With Android Wear 2.0, Google set out to make its wearables more capable and independent of achieving tasks without having to use the paired phone. One method to attain this was through an on-watch Play Store that lets you directly search for and install apps..
However, Google enabled developers to keep utilizing the initial technique where phone app downloads consisted of a watch version that would then be moved to the wearable. Today, this legacy embedded app model has “restricted discoverability” on the Wear OS Play Store.
In the early days of Googles wearable platform, smartwatch apps were bundled with their phone counterparts. Android Wear 2.0 relocated to a standalone app model as part of introducing the on-device Play Store. Google now plans to deprecate that tradition approach to Wear OS apps next month.
Designer Malcolm Bryant initially raised this concern today (by means of Android Police) and kept in mind how its “going to get harder to install several of my utility apps.”.
This suggests that for users to install WearOS apps from outside the Play Store, they will have to go through hoops such as utilizing ADB over wifi. Most non-technical users will not trouble.
Google recommends developers to change to the multi-APK design, while repeating its “continuous commitment and financial investment in additional growth of the Wear OS platform” from the day that Made by Google revealed it was obtaining Fitbit.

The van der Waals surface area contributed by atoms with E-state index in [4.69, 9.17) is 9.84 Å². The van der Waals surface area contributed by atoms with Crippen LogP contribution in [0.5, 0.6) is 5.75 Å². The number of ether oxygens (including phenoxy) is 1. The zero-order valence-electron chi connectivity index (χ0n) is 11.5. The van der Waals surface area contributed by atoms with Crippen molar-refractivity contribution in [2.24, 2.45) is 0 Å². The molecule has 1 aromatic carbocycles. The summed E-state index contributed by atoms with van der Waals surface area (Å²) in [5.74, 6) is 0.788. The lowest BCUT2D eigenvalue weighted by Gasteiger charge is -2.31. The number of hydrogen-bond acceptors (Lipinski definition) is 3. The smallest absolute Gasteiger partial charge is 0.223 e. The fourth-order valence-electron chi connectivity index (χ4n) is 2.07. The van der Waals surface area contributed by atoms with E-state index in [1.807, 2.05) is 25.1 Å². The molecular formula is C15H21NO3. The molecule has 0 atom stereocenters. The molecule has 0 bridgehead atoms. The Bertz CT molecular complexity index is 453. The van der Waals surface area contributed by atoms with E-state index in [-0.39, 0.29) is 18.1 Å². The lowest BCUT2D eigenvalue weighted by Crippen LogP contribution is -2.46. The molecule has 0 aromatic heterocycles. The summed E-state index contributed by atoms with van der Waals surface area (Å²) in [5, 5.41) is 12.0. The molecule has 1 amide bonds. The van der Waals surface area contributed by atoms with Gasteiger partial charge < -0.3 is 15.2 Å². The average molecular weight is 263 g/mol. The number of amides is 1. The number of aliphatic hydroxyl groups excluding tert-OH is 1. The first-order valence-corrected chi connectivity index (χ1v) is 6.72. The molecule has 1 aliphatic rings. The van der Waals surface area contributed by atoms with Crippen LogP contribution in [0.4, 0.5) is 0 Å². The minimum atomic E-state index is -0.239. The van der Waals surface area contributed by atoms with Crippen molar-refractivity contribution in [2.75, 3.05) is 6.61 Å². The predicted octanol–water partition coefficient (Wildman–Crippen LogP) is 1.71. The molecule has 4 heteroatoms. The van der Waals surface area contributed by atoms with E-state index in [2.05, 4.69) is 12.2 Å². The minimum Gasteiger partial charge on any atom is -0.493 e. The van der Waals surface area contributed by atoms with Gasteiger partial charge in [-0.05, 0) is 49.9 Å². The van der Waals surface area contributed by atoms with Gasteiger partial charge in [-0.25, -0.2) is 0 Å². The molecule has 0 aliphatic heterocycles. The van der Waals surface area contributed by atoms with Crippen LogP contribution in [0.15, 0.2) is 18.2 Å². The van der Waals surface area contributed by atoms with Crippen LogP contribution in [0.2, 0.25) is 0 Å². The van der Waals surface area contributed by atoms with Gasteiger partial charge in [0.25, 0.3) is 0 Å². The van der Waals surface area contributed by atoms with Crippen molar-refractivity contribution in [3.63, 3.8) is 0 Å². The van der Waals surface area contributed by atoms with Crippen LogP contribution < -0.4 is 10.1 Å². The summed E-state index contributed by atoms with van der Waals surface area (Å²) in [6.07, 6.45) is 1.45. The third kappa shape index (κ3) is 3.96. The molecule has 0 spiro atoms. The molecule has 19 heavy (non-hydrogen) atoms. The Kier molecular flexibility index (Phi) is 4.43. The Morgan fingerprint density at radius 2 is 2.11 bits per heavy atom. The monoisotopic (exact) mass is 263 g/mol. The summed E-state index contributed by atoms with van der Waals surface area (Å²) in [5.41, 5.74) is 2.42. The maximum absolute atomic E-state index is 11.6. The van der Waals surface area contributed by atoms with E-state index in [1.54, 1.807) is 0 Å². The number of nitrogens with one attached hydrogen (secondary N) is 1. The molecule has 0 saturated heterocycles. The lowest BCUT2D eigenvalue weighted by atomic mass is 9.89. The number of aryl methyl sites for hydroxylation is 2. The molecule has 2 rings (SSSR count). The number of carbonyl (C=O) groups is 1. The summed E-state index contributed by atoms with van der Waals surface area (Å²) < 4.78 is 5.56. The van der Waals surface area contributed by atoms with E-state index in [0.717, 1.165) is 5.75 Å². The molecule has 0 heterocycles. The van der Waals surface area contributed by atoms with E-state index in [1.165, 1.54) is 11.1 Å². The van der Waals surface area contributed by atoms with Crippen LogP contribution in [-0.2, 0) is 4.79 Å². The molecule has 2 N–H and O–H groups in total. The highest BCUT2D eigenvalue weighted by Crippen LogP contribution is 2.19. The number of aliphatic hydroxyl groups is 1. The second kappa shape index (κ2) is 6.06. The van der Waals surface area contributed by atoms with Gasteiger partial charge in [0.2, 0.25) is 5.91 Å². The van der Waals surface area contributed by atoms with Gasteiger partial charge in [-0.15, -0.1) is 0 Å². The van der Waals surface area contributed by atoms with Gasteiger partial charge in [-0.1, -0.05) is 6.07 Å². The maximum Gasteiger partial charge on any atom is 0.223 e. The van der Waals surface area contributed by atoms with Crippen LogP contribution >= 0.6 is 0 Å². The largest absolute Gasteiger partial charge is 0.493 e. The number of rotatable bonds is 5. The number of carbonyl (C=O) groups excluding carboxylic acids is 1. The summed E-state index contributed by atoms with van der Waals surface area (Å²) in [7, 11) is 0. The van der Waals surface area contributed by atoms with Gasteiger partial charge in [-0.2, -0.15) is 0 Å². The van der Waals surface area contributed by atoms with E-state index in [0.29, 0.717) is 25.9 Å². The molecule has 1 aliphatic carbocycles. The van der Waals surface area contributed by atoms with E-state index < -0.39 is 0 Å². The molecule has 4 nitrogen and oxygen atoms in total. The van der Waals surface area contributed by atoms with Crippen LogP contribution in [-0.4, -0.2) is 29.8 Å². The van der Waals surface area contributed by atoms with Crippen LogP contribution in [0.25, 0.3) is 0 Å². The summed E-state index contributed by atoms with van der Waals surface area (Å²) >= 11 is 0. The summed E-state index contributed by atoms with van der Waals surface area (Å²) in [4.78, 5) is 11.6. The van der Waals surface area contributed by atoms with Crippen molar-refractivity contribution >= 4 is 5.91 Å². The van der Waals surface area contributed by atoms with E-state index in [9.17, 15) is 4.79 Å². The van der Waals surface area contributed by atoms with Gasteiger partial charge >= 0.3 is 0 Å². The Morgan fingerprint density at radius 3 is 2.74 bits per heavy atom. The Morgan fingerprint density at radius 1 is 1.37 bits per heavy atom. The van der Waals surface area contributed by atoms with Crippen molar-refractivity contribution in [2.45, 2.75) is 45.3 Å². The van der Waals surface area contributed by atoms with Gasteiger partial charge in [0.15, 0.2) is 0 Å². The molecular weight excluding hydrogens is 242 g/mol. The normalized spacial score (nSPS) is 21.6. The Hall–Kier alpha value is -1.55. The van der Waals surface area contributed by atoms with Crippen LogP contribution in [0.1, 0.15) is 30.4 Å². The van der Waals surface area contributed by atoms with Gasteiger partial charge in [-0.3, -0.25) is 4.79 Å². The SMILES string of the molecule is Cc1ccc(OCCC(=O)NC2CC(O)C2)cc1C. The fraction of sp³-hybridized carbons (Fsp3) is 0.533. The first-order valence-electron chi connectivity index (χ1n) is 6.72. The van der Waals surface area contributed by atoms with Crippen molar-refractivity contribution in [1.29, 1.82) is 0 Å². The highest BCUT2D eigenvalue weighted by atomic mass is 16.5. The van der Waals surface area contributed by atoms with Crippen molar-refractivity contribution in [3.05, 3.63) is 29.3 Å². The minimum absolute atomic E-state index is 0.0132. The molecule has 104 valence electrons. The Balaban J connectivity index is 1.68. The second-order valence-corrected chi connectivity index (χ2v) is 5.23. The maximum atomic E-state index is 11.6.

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Google is abandoning this technique on March 10th when those legacy Wear OS apps will no longer appear in the “Apps on your phone” section– as seen in the cover image above. In being successfully undiscoverable, end users wont be able to set up those applications on the watch, which holds true for particular sideloaded tools.
Such apps do disappoint up in search, can not be featured in app clusters throughout the shop, and can just be installed through the “Apps on your phone” area of the on-watch Play Store. Furthermore, utilizing the legacy embedded model includes extreme bloat to the APK that is downloaded onto a users phone, whether they own a smartwatch.
In the early days of Googles wearable platform, smartwatch apps were bundled with their phone equivalents. Android Wear 2.0 moved to a standalone app model as part of introducing the on-device Play Store. Google now prepares to deprecate that legacy technique to Wear OS apps next month.